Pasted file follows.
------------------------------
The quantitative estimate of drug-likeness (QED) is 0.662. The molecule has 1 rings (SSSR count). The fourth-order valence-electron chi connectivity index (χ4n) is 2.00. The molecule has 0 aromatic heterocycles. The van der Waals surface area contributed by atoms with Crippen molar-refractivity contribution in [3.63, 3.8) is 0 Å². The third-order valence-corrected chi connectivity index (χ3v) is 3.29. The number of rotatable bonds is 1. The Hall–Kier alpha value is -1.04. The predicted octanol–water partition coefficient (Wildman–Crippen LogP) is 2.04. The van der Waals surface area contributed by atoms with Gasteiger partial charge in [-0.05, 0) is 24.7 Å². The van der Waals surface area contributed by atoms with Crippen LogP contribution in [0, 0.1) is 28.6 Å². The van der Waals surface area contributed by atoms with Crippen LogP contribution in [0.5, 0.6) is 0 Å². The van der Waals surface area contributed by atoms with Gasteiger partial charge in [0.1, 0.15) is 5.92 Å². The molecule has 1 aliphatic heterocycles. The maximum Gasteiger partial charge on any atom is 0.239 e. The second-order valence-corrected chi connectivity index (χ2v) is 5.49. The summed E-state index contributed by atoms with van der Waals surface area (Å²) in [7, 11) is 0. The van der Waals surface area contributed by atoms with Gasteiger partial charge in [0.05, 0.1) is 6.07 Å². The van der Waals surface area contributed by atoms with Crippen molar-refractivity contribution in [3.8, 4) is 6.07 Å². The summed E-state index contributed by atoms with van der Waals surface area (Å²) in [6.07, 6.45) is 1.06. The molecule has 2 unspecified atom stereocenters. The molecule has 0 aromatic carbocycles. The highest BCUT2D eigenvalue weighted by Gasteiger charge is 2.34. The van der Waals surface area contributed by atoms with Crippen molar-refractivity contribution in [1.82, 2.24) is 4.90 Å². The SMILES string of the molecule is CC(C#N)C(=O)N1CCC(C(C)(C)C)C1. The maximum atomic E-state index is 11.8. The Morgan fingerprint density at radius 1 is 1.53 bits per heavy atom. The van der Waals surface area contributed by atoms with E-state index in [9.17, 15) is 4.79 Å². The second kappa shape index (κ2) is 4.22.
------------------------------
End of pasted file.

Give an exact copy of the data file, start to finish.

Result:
The quantitative estimate of drug-likeness (QED) is 0.662. The molecule has 1 rings (SSSR count). The fourth-order valence-electron chi connectivity index (χ4n) is 2.00. The molecule has 0 aromatic heterocycles. The van der Waals surface area contributed by atoms with Crippen molar-refractivity contribution in [3.63, 3.8) is 0 Å². The third-order valence-corrected chi connectivity index (χ3v) is 3.29. The number of rotatable bonds is 1. The Hall–Kier alpha value is -1.04. The predicted octanol–water partition coefficient (Wildman–Crippen LogP) is 2.04. The van der Waals surface area contributed by atoms with Gasteiger partial charge in [-0.05, 0) is 24.7 Å². The van der Waals surface area contributed by atoms with Crippen LogP contribution in [0, 0.1) is 28.6 Å². The van der Waals surface area contributed by atoms with Crippen LogP contribution in [0.5, 0.6) is 0 Å². The van der Waals surface area contributed by atoms with Gasteiger partial charge in [0.1, 0.15) is 5.92 Å². The molecule has 1 aliphatic heterocycles. The maximum Gasteiger partial charge on any atom is 0.239 e. The second-order valence-corrected chi connectivity index (χ2v) is 5.49. The summed E-state index contributed by atoms with van der Waals surface area (Å²) in [7, 11) is 0. The van der Waals surface area contributed by atoms with Gasteiger partial charge in [0.05, 0.1) is 6.07 Å². The van der Waals surface area contributed by atoms with Crippen molar-refractivity contribution in [3.8, 4) is 6.07 Å². The summed E-state index contributed by atoms with van der Waals surface area (Å²) in [6.07, 6.45) is 1.06. The molecule has 2 unspecified atom stereocenters. The molecule has 0 aromatic carbocycles. The highest BCUT2D eigenvalue weighted by Gasteiger charge is 2.34. The van der Waals surface area contributed by atoms with Crippen molar-refractivity contribution in [1.82, 2.24) is 4.90 Å². The SMILES string of the molecule is CC(C#N)C(=O)N1CCC(C(C)(C)C)C1. The maximum atomic E-state index is 11.8. The Morgan fingerprint density at radius 1 is 1.53 bits per heavy atom. The van der Waals surface area contributed by atoms with E-state index in [9.17, 15) is 4.79 Å². The second kappa shape index (κ2) is 4.22.